Milano and Parma, Italy 2015

After getting off the train and getting settled into our hotel, Jeff and I were famished and headed to dinner at a nearby restaurant at around 7:30.  We got a few strange looks as we're seated in the completely empty dining room.  After looking around uncomfortably for a few minutes, the host explained to us that most Italians don't eat dinner until 8:30 or later.  Luckily another naive couple walked in a few minutes later and broke the awkward silence that was hanging over the restaurant as Jeff and I whispered about whether we should leave and come back later or not.   We opted to fill the extra time by ordering a bottle of wine and taking our time deciding on what to eat which worked out perfectly for us.

The next day was our only full day in Milan so we walked all over the city touring museums and the Duomo (cathedral) in city center, drinking espresso, and eating gelato.

The Armory in one of the museums we visited
A mall close the city center with so many luxury brands
The Duomo of Milan
Inside the Duomo
After our short tour of Milan, we rented a car and headed south to Parma - the home of Parma ham and Parmigiano-reggiano.   What a wonderful finale to our trip it was!
A Castle in Parma
Inside the Duomo of Parma
Inside the Baptistery in Parma

Our second day in Parma included a self guided castle journey around the province.  Our first stop was the Fontanellato Castle with a deep moat surrounding it.  We did see some bottom feeder type fish but unfortunately no alligators or man eating piranhas.
Fontanellato Castle
Fontanellato Castle
Next we headed to the picturesque Torrechiara Castle which was surrounded by beautiful countryside and had beautiful paintings on the inside of most of the rooms.
Torrechiara Castle
Torrechiara Castle
Torrechiara Castle
Our final stop for the day was Bardi Castle, which was an important military fortress that looked pretty impossible to defeat.  There were enormous walls complete with arrow slits and holes for dumping hot tar or rocks out of.  There were cellars set up to store large amounts of food in case of a siege.  There was even a torture rooms with super creepy apparatuses that made us both feel pretty queasy.  
Bardi Castle
View from on the of the towers
Torture table in the dungeon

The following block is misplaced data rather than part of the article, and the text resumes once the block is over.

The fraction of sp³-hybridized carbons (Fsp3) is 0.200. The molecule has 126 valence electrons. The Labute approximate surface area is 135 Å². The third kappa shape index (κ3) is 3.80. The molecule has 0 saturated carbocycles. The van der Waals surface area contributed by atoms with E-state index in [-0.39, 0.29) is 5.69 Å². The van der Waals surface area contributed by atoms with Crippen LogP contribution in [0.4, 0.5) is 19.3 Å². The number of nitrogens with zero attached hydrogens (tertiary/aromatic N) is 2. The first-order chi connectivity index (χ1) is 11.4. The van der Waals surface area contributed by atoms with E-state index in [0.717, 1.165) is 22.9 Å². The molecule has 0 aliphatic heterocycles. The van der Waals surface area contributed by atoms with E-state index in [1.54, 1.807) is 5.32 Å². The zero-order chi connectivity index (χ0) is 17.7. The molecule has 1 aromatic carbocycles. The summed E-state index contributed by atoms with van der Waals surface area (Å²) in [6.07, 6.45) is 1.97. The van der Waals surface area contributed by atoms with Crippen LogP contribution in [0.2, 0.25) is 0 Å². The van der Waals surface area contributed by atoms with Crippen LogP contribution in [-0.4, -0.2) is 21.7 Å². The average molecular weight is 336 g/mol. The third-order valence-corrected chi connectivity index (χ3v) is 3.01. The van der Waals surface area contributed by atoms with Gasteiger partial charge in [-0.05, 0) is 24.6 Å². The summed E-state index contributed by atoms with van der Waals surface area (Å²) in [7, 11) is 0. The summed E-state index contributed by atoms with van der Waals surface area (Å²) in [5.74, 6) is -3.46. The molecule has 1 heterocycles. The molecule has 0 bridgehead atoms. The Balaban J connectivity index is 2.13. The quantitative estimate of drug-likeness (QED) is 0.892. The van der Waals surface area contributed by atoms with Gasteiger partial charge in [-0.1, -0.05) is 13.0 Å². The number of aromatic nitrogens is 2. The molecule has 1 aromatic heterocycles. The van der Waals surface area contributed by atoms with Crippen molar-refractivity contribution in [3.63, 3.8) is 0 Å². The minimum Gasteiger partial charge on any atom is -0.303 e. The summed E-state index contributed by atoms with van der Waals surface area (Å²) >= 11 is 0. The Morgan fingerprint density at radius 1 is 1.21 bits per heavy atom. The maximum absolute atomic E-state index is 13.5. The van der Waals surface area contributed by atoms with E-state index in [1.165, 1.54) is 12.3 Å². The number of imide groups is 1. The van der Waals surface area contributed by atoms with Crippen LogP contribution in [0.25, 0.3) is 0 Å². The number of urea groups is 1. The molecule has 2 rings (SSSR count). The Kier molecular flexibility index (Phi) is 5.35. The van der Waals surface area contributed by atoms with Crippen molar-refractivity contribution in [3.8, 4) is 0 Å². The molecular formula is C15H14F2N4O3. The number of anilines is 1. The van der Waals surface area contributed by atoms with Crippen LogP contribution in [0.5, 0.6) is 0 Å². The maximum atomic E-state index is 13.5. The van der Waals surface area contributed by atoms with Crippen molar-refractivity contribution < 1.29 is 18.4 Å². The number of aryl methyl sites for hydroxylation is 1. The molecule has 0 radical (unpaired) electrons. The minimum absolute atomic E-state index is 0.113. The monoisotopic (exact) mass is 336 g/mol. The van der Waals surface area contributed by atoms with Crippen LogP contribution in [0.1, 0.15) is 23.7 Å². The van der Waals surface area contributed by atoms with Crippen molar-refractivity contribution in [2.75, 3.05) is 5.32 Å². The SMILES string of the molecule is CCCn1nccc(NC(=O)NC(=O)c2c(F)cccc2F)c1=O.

This view was made for selfies.
Our final day was filled with a food tour around Parma to see Parmegiano-reggiano production, Parma ham curing, and traditional balsamic vinegar processing - all among some of Jeff's favorite foods.
Making the cheese
These salt baths help to cure the Parmigiano-reggiano so that it can be aged
The cheese vault
Parma ham aging refrigerator
More Parma ham
The traditional balsamic vinegar has to be aged in these barrels for at least 12 years.  
12, 20, and 25 year balsamic vinegar
We had such a fantastic time exploring a little of Paris and Italy.  One tradition that we're working on taking home with us is how Italians eat dinner - lots of conversation, plenty of wine, and no time limit.  This seems to us like a huge improvement over the quick dinners we've gotten into the habit of having lately.

3 Days in Paris, 2015

Our 3 days in Paris flew by in a whirlwind and it felt like we needed at least another week to really see the city and get properly caught up with our friends and fantastic hosts for the weekend, Mia and Dillon.  Despite missing a night of sleep on our flight from Portland, we powered through our first day and headed straight to the Eiffel Tower after dropping our bags off.  Our adrenaline and energy really kicked in as we rode the elevators up.  Overlooking the city from the tower was incredible and such a great way to get oriented with the city.  It's no wonder that it's the most visited paid monument in the world with 7 million visitors each year.  
Our first sighting
Beautiful breezy view from the Eiffel Tower
The following day we took a bike tour of the city which was fantastic overview of all the best sights in Paris.  We didn't have enough time to go into any of the museums, but at least got to see the outside of these amazing landmarks.  We hope to return some day so we've got plenty on our list to save for the next visit.
Notre Dame
One of the Love Lock bridges in Paris.  
Jet lagged but having an amazing time
Blue Bike tour group
Our favorite day was spent wandering around several charming Paris neighborhoods with Dillon as our trusty guide.  We loved walking by the markets that always had jaw dropping selections of cheeses, baked goods, sweets, cured meats, and prepared food.  Fast food here is entirely different than in America and undoubtedly much tastier and healthier.
This was just a small section of the cheeses available.  We love French cheese! 
My favorite stop of the day for fancy scooped Gelato.
The original Laduree macaroons.  My favorite flavor was pistachio.
Thanks Dillon for showing us around :-)
World's largest crepe?
After our short trip in Paris we hopped on the train to Milan which was a great trip.  The seats are roomy and comfortable, there is decent food available to buy, and the scenery is gorgeous with plenty of green vineyards, ornate cathedrals, imposing castles, and cute villages to see along the way.